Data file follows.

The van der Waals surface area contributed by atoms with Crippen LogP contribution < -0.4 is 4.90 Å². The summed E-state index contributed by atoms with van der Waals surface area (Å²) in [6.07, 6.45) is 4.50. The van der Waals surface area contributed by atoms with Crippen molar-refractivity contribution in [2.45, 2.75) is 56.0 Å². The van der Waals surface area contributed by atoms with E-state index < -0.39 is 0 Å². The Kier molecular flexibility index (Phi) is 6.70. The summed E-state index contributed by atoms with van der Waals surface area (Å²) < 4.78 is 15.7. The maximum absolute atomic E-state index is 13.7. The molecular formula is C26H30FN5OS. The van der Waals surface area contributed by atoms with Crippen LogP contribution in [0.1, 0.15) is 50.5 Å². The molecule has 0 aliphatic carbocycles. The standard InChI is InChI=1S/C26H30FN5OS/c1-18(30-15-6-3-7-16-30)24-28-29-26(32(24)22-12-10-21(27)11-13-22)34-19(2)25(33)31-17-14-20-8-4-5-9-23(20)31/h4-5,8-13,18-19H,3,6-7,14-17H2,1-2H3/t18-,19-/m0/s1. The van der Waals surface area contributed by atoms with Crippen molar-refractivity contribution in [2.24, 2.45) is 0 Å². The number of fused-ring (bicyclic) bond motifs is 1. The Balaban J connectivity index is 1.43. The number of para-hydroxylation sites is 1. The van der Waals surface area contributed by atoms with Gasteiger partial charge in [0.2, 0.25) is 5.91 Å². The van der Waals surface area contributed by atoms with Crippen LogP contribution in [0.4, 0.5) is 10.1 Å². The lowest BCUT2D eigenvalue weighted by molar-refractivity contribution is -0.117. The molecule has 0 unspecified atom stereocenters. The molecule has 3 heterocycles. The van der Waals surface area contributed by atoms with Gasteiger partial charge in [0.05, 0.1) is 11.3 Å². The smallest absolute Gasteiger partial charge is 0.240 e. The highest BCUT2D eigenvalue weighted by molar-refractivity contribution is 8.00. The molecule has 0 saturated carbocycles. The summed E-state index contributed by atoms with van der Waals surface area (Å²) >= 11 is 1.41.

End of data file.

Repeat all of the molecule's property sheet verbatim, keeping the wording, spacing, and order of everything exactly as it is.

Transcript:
The van der Waals surface area contributed by atoms with Crippen LogP contribution < -0.4 is 4.90 Å². The summed E-state index contributed by atoms with van der Waals surface area (Å²) in [6.07, 6.45) is 4.50. The van der Waals surface area contributed by atoms with Crippen molar-refractivity contribution in [2.45, 2.75) is 56.0 Å². The van der Waals surface area contributed by atoms with E-state index < -0.39 is 0 Å². The Kier molecular flexibility index (Phi) is 6.70. The summed E-state index contributed by atoms with van der Waals surface area (Å²) < 4.78 is 15.7. The maximum absolute atomic E-state index is 13.7. The molecular formula is C26H30FN5OS. The van der Waals surface area contributed by atoms with Crippen LogP contribution in [0.1, 0.15) is 50.5 Å². The molecule has 0 aliphatic carbocycles. The standard InChI is InChI=1S/C26H30FN5OS/c1-18(30-15-6-3-7-16-30)24-28-29-26(32(24)22-12-10-21(27)11-13-22)34-19(2)25(33)31-17-14-20-8-4-5-9-23(20)31/h4-5,8-13,18-19H,3,6-7,14-17H2,1-2H3/t18-,19-/m0/s1. The van der Waals surface area contributed by atoms with Crippen molar-refractivity contribution in [2.24, 2.45) is 0 Å². The number of fused-ring (bicyclic) bond motifs is 1. The Balaban J connectivity index is 1.43. The number of para-hydroxylation sites is 1. The van der Waals surface area contributed by atoms with Gasteiger partial charge in [0.2, 0.25) is 5.91 Å². The van der Waals surface area contributed by atoms with Crippen LogP contribution in [0.4, 0.5) is 10.1 Å². The lowest BCUT2D eigenvalue weighted by molar-refractivity contribution is -0.117. The molecule has 0 unspecified atom stereocenters. The molecule has 3 heterocycles. The van der Waals surface area contributed by atoms with Gasteiger partial charge in [0.05, 0.1) is 11.3 Å². The smallest absolute Gasteiger partial charge is 0.240 e. The highest BCUT2D eigenvalue weighted by molar-refractivity contribution is 8.00. The molecule has 0 saturated carbocycles. The summed E-state index contributed by atoms with van der Waals surface area (Å²) >= 11 is 1.41.